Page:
Thursday, August 18, 2005

25 Years Online in the Netherlands: A Compact History in 25 Instalments

Installment 18: Digital City Amsterdam

By 1993 technical access to Internet was available in the Netherlands. Three ISPs (NLnet, XS4ALL and Knoware) delivered the technical access mostly to companies, but did not offer any other services. They invested no effort in marketing and promotion as most clients found their way to the companies/foundations. This changed drastically in 1994 when the De Digitale Stad (DDS) came online on January 15, 2005. This foundation was an initiative of De Balie, XS4ALL and was set up in order to form a discussion platform for six weeks for the upcoming elections. It was a success from the start, partly because a visitor got a free e-mail address and free access to other textual information; visitors had to fiddle a lot with their PC settings in order get contact with the host. DDS could be reached from Internet, via a dial-in connection and through public terminals in the Stopera and De Balie.

'Mayor' Marleen Stikker cuts the cake in celebration of the first year anniversary

DDS was heavily promoted in the media as well as with citizens and in institutes like old folks homes by the ‘mayor’ of the city Marleen Stikker. Once DDS was on its way, it got support to continue from the municipality of Amsterdam, grants from the ministry of Economic Affairs and the ministry of Internal Affairs and sponsorship deals. But after a year free access to Internet DDS had to close this facility. In one year DDS attracted 10.000 subscribers and by 1997 DDS had 50.000 subscribers.

The development of the interface from a first not executed design (top), the first textual screen (middle) and the first graphical screen (under)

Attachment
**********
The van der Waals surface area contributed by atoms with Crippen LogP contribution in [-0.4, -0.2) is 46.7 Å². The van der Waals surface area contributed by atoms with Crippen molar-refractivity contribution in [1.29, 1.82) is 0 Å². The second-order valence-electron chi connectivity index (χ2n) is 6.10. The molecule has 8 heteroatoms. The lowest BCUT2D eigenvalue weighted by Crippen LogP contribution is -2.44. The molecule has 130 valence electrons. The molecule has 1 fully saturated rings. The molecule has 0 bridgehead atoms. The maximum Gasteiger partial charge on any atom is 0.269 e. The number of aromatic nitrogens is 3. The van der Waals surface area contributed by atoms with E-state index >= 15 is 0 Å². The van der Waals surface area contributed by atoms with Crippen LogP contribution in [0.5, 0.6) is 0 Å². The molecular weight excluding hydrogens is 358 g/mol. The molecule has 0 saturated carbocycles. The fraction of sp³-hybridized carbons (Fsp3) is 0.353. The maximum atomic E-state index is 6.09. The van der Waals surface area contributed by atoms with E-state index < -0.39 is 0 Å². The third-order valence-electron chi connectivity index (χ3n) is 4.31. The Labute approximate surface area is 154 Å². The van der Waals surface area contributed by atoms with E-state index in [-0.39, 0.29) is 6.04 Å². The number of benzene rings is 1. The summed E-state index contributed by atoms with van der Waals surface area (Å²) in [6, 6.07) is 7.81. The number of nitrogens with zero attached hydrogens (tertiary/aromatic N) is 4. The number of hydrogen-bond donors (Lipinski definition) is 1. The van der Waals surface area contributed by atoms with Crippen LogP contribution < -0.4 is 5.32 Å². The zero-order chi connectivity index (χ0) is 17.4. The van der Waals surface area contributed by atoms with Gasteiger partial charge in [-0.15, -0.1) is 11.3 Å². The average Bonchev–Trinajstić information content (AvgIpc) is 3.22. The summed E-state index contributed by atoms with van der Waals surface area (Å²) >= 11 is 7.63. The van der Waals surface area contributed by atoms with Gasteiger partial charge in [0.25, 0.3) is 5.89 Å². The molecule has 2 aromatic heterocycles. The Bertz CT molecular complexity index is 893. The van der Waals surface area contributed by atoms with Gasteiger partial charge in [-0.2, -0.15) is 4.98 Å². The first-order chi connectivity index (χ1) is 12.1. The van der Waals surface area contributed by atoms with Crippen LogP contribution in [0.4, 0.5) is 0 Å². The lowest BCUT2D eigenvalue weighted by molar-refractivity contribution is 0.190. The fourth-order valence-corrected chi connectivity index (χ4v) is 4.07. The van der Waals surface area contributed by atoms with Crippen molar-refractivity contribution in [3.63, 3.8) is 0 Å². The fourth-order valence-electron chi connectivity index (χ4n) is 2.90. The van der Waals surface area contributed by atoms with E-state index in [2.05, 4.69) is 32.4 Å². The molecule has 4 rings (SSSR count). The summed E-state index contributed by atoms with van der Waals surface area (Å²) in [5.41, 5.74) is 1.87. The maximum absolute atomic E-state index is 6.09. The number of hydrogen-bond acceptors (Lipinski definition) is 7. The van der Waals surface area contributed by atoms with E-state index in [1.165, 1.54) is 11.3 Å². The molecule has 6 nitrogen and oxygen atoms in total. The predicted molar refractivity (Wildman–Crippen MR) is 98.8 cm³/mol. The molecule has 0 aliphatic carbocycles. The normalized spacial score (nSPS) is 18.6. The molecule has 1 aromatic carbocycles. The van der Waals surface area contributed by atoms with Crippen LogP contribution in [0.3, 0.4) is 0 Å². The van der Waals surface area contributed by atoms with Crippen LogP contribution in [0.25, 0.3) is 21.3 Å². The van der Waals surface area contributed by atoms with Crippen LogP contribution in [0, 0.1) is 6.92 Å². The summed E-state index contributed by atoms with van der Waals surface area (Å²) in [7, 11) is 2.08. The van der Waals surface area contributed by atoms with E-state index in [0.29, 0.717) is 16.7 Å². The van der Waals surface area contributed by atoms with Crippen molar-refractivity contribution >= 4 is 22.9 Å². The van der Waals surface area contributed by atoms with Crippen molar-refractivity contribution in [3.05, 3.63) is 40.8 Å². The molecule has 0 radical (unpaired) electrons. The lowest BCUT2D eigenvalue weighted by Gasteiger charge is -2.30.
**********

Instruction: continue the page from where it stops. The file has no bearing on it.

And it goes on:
The first version of DDS was a textual interface. But this changed, when on October 15, 1994 the world wide web interface was introduced. This was a bold graphic interface, which brought out the virtual city element such as squares and buildings s well as homes. By 1997 around 6500 subscribers had an own home, of whom 1500 inhabitants had their own frontdoor. Besides visitors, DDS also had inhabitants, who could build their own house for free with 5Mb; they also received an e-mail address for sending mails in and outside the virtual city. Inhabitants could also accept another fantasy identity, but this could always be checked. They could also see where other people were in the city and talk to them, while in cafes they could chat with each other.

The Sports Square (left) and De Baarsjes neighbourhood with houses in the middle (right)

By the end of the millennium DDS did have trouble to cover debts and the board decided to change the foundation into a limited company. DDS became part of the commercial ISPs. This transition solicited a lot of emotions from inhabitants and led to a schism, the only genuine digital city (DeDS). An archive was created. In 2004 a meeting commemorating 10 years of the foundation of DDS was held.

A map of the Netherlands with digital regions, digital cities and villages

DDS was the first digital city in the Netherlands. But soon digital regions, cities and villages popped up like mushrooms and usually died as fast as they came up. In 1986 Wegener and later on VNU Newspapers launched City Online, a project designed by Maurice de Hond. The format looked similar to that of Digital City Amsterdam, complete with houses for inhabitants. It was an expensive project, which was dependent on the goodwill of the editor-in-chief of the printed newspaper in the city or region. City Online never took off and by January 1, 1988 the project was over. Presently we see a variation of the digital city in the form of a local blog, for example in the city of Zwolle.

(The DDS has been documented extensively in articles, essays and even a doctoral thesis; also graphic illustrations have been collected. This instalment is based on Gebruik en gebruikers van De Digitale Stad van Amsterdam by Dennis Beckers; some of the illustrations used are available in his essay, other illustrations are available in the archive of DDS)

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